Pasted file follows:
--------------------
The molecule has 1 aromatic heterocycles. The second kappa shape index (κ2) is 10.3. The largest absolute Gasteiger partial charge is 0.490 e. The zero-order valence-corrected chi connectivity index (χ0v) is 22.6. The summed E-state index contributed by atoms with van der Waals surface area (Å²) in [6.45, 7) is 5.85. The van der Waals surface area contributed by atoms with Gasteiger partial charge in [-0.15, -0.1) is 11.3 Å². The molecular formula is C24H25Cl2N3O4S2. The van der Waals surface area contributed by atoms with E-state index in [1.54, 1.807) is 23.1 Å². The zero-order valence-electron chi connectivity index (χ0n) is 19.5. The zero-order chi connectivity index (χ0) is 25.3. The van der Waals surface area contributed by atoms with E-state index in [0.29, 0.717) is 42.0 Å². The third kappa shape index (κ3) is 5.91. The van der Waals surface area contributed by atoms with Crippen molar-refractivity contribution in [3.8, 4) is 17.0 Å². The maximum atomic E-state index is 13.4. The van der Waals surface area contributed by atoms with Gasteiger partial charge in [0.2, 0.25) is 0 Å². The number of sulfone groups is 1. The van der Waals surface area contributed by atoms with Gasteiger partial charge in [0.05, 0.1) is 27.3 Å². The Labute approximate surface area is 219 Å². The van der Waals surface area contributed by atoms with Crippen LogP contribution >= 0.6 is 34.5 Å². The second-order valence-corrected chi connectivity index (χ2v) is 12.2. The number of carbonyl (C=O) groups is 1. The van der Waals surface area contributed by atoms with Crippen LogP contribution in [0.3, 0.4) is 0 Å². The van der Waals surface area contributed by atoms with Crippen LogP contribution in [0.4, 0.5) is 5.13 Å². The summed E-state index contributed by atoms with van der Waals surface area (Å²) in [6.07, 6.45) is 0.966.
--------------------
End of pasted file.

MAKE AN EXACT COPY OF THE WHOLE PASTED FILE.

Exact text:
The molecule has 1 aromatic heterocycles. The second kappa shape index (κ2) is 10.3. The largest absolute Gasteiger partial charge is 0.490 e. The zero-order valence-corrected chi connectivity index (χ0v) is 22.6. The summed E-state index contributed by atoms with van der Waals surface area (Å²) in [6.45, 7) is 5.85. The van der Waals surface area contributed by atoms with Gasteiger partial charge in [-0.15, -0.1) is 11.3 Å². The molecular formula is C24H25Cl2N3O4S2. The van der Waals surface area contributed by atoms with E-state index in [1.54, 1.807) is 23.1 Å². The zero-order valence-electron chi connectivity index (χ0n) is 19.5. The zero-order chi connectivity index (χ0) is 25.3. The van der Waals surface area contributed by atoms with E-state index in [0.29, 0.717) is 42.0 Å². The third kappa shape index (κ3) is 5.91. The van der Waals surface area contributed by atoms with Crippen molar-refractivity contribution in [3.8, 4) is 17.0 Å². The maximum atomic E-state index is 13.4. The van der Waals surface area contributed by atoms with Gasteiger partial charge in [0.2, 0.25) is 0 Å². The number of sulfone groups is 1. The van der Waals surface area contributed by atoms with Gasteiger partial charge in [0.05, 0.1) is 27.3 Å². The Labute approximate surface area is 219 Å². The van der Waals surface area contributed by atoms with Crippen LogP contribution >= 0.6 is 34.5 Å². The second-order valence-corrected chi connectivity index (χ2v) is 12.2. The number of carbonyl (C=O) groups is 1. The van der Waals surface area contributed by atoms with Crippen LogP contribution in [0.3, 0.4) is 0 Å². The van der Waals surface area contributed by atoms with Crippen LogP contribution in [0.4, 0.5) is 5.13 Å². The summed E-state index contributed by atoms with van der Waals surface area (Å²) in [6.07, 6.45) is 0.966.